Skip to main content

The Job Market in American Colleges & Universities

Since I began my doctoral studies in the fall semester of 2009, I have been keeping track of the job market for English language teachers.  More more details on how I kept track, I recommend you visit my the Job Market Archive page in the tab above.  For this particular blog post, I'd like to focus exclusively on the English language teaching job market in American colleges and universities.  This only includes full-time positions and not adjunct or part-time positions, which would most likely more than triple the number of openings.

Show Me The Jobs!

You can access the list of past job openings here -

The Time for Job Opening Announcements

Figure 1 - Number of job announcements per month, 2010-2015

Patterns by Month and Season

You can clearly see that July is the hottest month for employers to announce job openings during the year followed by a second peak in October.  These postings are usually, but not always, for positions that open for the following semester.  So July announcements are for jobs that start for the fall semester and the academic year.  October announcements are for jobs that start for the spring semester and the calendar year.  We see a drop in announcements when the academic year actually begins, most likely because everyone's busy starting the new year.

If we look at seasons rather than months, spring and summer are the better seasons to find job openings.  Except for October, fall and winter do not offer as many choices as the other seasons.  So if you're reading this posting now, which is late January, you should see a steady increase in job announcements through June if these patterns hold.

 Table 1 - Number of job announcements per month, 2010-2015

Patterns by Year

2013 through 2015 appear to have more job openings than 2010 through 2012, however I admit that in 2010 and part of 2011, I was more selective or selfish in recording job announcements.  So that's a big flaw in the data.  It wasn't until the summer of 2011 when I decided to include all full-time job openings without judgment.  In this case, 2012 was a slower year for hiring English language teachers, but I can't be confident that 2010 and 2011 were slower or the same as 2012.  I can state that I recall 2010 and 2011 being slower too because we were slowly recovering from the economic crisis from 2008.

2014 has been the peak year so far.  2015 still had many job openings but not as many as 2014.  The institution where I work and many other similar institutions have noticed a drop in student enrollment, which may show the downward trend continuing.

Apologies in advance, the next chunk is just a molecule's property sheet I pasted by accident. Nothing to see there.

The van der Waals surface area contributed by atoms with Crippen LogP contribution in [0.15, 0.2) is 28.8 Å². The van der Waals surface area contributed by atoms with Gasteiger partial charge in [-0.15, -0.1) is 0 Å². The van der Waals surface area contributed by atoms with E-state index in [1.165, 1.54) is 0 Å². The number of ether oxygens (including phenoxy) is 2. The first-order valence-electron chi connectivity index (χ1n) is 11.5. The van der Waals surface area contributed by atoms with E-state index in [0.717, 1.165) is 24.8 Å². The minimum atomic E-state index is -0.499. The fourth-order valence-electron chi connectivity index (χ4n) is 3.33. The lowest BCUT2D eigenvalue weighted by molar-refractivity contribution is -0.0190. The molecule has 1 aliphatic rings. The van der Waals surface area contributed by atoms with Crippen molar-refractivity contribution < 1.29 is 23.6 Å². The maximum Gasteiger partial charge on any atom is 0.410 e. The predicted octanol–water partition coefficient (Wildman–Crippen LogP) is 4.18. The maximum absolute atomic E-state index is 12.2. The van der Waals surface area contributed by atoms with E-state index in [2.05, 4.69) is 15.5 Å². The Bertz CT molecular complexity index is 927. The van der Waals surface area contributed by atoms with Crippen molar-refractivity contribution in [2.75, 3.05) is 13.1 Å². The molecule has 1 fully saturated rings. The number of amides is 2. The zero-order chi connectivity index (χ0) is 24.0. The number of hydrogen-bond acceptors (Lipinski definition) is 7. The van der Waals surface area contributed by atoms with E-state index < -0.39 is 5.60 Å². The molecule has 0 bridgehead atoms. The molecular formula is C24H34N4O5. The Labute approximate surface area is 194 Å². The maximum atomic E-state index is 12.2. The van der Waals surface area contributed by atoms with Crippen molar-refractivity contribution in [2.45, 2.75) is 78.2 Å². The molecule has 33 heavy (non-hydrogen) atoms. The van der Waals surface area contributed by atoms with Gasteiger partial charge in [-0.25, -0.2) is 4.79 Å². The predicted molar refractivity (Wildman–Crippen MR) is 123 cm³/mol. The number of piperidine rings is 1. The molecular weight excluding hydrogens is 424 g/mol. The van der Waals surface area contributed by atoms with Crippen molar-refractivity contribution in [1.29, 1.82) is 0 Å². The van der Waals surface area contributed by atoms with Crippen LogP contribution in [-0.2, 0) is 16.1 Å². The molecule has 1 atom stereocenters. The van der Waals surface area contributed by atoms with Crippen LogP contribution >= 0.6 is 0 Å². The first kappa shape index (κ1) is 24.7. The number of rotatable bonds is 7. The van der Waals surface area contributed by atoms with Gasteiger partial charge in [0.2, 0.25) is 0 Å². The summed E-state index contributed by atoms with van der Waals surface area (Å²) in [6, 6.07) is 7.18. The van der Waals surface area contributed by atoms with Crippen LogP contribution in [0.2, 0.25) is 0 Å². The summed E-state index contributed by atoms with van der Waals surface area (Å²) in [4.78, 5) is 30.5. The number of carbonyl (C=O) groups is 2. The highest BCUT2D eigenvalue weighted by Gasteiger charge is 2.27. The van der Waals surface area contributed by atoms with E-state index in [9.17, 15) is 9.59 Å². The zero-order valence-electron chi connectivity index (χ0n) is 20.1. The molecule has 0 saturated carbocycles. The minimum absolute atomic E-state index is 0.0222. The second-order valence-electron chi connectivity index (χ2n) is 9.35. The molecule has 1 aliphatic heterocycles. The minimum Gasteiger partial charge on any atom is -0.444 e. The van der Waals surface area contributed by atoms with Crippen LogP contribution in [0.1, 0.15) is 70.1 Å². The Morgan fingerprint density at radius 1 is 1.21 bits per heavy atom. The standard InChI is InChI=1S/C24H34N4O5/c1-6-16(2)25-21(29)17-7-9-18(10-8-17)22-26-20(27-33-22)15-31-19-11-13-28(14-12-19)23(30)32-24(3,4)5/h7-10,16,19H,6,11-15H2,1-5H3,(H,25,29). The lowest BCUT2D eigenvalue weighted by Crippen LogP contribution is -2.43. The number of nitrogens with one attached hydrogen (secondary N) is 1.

Where Are These Jobs?

Patterns by Region of the U.S.

Great Lakes Dominates

Believe it or not, the region with the most job announcements is the Great Lakes region, which includes Ohio, Michigan, Indiana, Illinois, Wisconsin, and Minnesota, with a total estimate of 180 job announcements since October 2009.   The states with the most announcements are Ohio (47) and Indiana (42), and I can only make wild speculations to as why this is the case.  Minnesota only had 4 announcements in the same time period.  I'm sure Minnesota had more job openings than four, but perhaps they advertise them through different channels.  Perhaps a close inspection of the Minnesota TESOL affiliate's job board would clarify this.

Southeast is Second

It makes more sense to me that there would be more job announcements in the Southeast given its climate and the number of states I included in this region (10) from Kentucky through Florida and as far northeast as North Carolina.  The Southeast had 146 job announcements with the majority (32) coming from Florida, followed by Arkansas (25), Georgia (24), and Kentucky (23).  Louisiana has not yet posted a job opening in higher education, and Mississippi has only had one announcement followed by South Carolina with two.  Again, I'm sure they've had more announcements but not posting them nationally.

The Great Plains

The next area is the Great Plains with 123 announcements, but well over a third of these announcements were for jobs in Texas (45).  Missouri is a distant second with 27 job announcements, followed closely by Iowa (24).  Oklahoma and North Dakota only had 2 announcements.  This is the last region in the States to post over 100 jobs since October 2009.

The East Coast

There were more announcements for jobs on the East Coast compared to the West Coast, and I split the Northern East Coast into two smaller sections: the Northeast (95) and the Mid-Atlantic (96) region.  These two regions combined would have the largest number of announcements.  Massachusetts (42) and New York (40) had the most announcements with Virginia (32) in a distant third place.  Maine and New Hampshire have posted no jobs nationally yet.